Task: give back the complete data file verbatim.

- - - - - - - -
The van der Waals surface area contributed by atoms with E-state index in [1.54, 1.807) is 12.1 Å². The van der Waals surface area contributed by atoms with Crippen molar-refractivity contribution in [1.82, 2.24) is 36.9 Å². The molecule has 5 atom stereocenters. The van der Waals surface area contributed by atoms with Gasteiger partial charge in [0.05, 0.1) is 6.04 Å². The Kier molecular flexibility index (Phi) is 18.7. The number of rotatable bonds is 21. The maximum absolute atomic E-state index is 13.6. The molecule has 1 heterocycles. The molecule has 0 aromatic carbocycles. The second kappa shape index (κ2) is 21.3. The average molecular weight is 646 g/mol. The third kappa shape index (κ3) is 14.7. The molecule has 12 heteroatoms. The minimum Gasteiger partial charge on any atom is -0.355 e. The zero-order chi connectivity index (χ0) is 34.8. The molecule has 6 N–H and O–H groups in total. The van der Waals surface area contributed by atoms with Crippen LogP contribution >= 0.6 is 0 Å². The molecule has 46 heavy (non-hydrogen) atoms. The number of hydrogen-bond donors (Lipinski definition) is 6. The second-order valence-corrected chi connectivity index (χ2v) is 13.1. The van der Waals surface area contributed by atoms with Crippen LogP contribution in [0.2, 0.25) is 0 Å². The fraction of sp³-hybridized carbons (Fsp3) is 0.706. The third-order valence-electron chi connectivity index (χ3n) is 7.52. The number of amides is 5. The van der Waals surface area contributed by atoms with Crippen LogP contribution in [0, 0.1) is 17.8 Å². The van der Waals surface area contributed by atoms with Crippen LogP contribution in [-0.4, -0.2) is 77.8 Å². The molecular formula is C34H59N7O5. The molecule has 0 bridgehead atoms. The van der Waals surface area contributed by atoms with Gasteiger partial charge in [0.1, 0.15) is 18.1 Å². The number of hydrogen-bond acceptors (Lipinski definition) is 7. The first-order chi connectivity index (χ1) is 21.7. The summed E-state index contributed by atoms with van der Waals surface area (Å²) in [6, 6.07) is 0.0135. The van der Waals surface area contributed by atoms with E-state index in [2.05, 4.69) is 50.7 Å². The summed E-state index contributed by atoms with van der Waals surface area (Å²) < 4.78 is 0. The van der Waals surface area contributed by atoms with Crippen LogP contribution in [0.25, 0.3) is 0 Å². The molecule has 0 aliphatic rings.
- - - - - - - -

The van der Waals surface area contributed by atoms with E-state index in [1.54, 1.807) is 12.1 Å². The van der Waals surface area contributed by atoms with Crippen molar-refractivity contribution in [1.82, 2.24) is 36.9 Å². The molecule has 5 atom stereocenters. The van der Waals surface area contributed by atoms with Gasteiger partial charge in [0.05, 0.1) is 6.04 Å². The Kier molecular flexibility index (Phi) is 18.7. The number of rotatable bonds is 21. The maximum absolute atomic E-state index is 13.6. The molecule has 1 heterocycles. The molecule has 0 aromatic carbocycles. The second kappa shape index (κ2) is 21.3. The average molecular weight is 646 g/mol. The third kappa shape index (κ3) is 14.7. The molecule has 12 heteroatoms. The minimum Gasteiger partial charge on any atom is -0.355 e. The zero-order chi connectivity index (χ0) is 34.8. The molecule has 6 N–H and O–H groups in total. The van der Waals surface area contributed by atoms with Crippen LogP contribution >= 0.6 is 0 Å². The molecule has 46 heavy (non-hydrogen) atoms. The number of hydrogen-bond donors (Lipinski definition) is 6. The second-order valence-corrected chi connectivity index (χ2v) is 13.1. The van der Waals surface area contributed by atoms with Crippen LogP contribution in [0.2, 0.25) is 0 Å². The fraction of sp³-hybridized carbons (Fsp3) is 0.706. The third-order valence-electron chi connectivity index (χ3n) is 7.52. The number of amides is 5. The van der Waals surface area contributed by atoms with Crippen LogP contribution in [0, 0.1) is 17.8 Å². The van der Waals surface area contributed by atoms with Crippen LogP contribution in [-0.4, -0.2) is 77.8 Å². The molecular formula is C34H59N7O5. The molecule has 0 bridgehead atoms. The van der Waals surface area contributed by atoms with Gasteiger partial charge in [0.1, 0.15) is 18.1 Å². The number of hydrogen-bond acceptors (Lipinski definition) is 7. The first-order chi connectivity index (χ1) is 21.7. The summed E-state index contributed by atoms with van der Waals surface area (Å²) in [6, 6.07) is 0.0135. The van der Waals surface area contributed by atoms with E-state index in [2.05, 4.69) is 50.7 Å². The summed E-state index contributed by atoms with van der Waals surface area (Å²) < 4.78 is 0. The van der Waals surface area contributed by atoms with Crippen LogP contribution in [0.25, 0.3) is 0 Å². The molecule has 0 aliphatic rings.